With respect to the study data, antidepressants affect everyone differently, much the same way that depression affects everyone a little differently. Each unique person needs a unique and tailored line of treatment to maximize their results and get the best quality of life. 

This is why it’s perhaps the case that the best treatment for you won’t involve any TCAs at all.

Other Depression Treatment Options

The appropriate treatment for your individual needs may take the form of one (or a combination) of medication, therapy and lifestyle changes. 

There’s plenty more to the options you have for therapy and medication, and you can read more about that in our other guides, but for a quick summary, here are the other options available to treat depression.

Antidepressants

Aside from TCAs, there are several other medications on the market that can help regulate mood. The most popular of these is serotonin reuptake inhibitors (SSRIs), which block the reabsorption of serotonin to give your brain a larger supply pool to draw from.

A healthcare provider will guide you to the best medication for your needs, but be warned that it’s not uncommon for someone to try more than one medication to find the best support for their needs.

Therapeutic Practices

A mental health professional might be able to provide much-needed additional support in the form of therapy — something that a general practitioner is not trained to do. 

Therapy is a great way to work through not just the emotions you’re dealing with, but the patterns of thought and ways of thinking that are keeping you depressed. 

One of the most effective forms of therapy for depression is Cognitive Behavioral Therapy (CBT) which helps the patient learn to observe, question, and eventually control those intrusive negative thoughts that give depression so much power. 

Habit and Lifestyle Changes

While therapy and medication are the two most commonly employed treatments for depression, studies provide evidence that a variety of other practices may hold benefits, including meditation.

Mindfulness meditation can help reduce depression symptoms for some people.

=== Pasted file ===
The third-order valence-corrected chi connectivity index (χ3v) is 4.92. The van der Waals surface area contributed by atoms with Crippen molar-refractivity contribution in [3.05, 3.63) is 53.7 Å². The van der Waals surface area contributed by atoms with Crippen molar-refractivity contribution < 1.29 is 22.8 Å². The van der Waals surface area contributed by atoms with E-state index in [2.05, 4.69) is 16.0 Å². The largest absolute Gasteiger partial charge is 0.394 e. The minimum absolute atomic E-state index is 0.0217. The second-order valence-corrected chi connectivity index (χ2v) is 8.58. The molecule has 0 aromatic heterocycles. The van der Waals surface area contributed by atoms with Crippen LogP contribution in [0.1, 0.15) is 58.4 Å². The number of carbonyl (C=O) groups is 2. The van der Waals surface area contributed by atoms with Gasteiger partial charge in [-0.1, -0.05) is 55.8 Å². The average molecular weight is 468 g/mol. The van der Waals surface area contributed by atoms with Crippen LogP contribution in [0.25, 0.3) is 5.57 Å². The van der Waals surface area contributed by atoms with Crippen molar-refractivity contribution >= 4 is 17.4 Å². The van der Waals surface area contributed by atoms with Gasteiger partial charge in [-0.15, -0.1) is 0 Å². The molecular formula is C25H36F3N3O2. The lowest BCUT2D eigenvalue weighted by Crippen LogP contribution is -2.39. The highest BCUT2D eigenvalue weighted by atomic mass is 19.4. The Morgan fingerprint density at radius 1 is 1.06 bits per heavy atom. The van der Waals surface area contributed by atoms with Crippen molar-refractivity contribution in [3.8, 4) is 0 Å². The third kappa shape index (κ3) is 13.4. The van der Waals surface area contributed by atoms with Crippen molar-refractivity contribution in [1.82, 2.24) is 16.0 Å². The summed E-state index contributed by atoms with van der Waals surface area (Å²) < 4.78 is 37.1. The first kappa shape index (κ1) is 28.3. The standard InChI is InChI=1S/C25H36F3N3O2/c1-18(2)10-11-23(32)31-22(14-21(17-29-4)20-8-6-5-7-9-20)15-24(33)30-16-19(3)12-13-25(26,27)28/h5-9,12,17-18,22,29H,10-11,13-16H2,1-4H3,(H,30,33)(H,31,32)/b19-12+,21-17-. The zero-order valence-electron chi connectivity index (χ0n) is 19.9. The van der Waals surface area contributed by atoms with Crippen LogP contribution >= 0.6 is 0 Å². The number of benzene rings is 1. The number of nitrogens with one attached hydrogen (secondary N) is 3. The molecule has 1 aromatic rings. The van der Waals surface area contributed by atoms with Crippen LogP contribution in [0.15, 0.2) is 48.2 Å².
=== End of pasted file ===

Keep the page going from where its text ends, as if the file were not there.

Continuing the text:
Beyond meditation, changes to your lifestyle that improve your blood pressure, weight, or heart rate, and improvements to your diet and exercise routines can be beneficial for mental and physical health. In fact, some research shows that regular exercise is as effective as drugs in the treatment of mood disorders.

Whether it’s walking, talking, or as-directed pill-popping, the right treatment is about finding what works for you.

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Treating Depression: Beyond Nortriptyline or Amitriptyline

If you’re exploring this information because you want to know more about a recommended medication, we hope this has been helpful in clearing up some of the questions about amitriptyline and nortriptyline. But if you’re three hours down a rabbit hole about the subtle differences in medication, we have some advice: stop procrastinating on getting help.

Here’s the thing about depression treatment: if it works, it’s a solution. 

Whether you take nortriptyline, amitriptyline, another TCA, an SSRI or just start jogging, there’s no right answer to the treatment of depression as long as you’re feeling results. 

You can read all you want to (and we hope you do), but what you should be doing it you want to kick depression’s ass is getting the right mental health coach in your corner to help you figure out what works. 

If you’re ready to see what these and other medications can do for you, start the process today. 

8 Sources

Hims & Hers has strict sourcing guidelines to ensure our content is accurate and current. We rely on peer-reviewed studies, academic research institutions, and medical associations. We strive to use primary sources and refrain from using tertiary references.

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This article is for informational purposes only and does not constitute medical advice. The information contained herein is not a substitute for and should never be relied upon for professional medical advice. Always talk to your doctor about the risks and benefits of any treatment.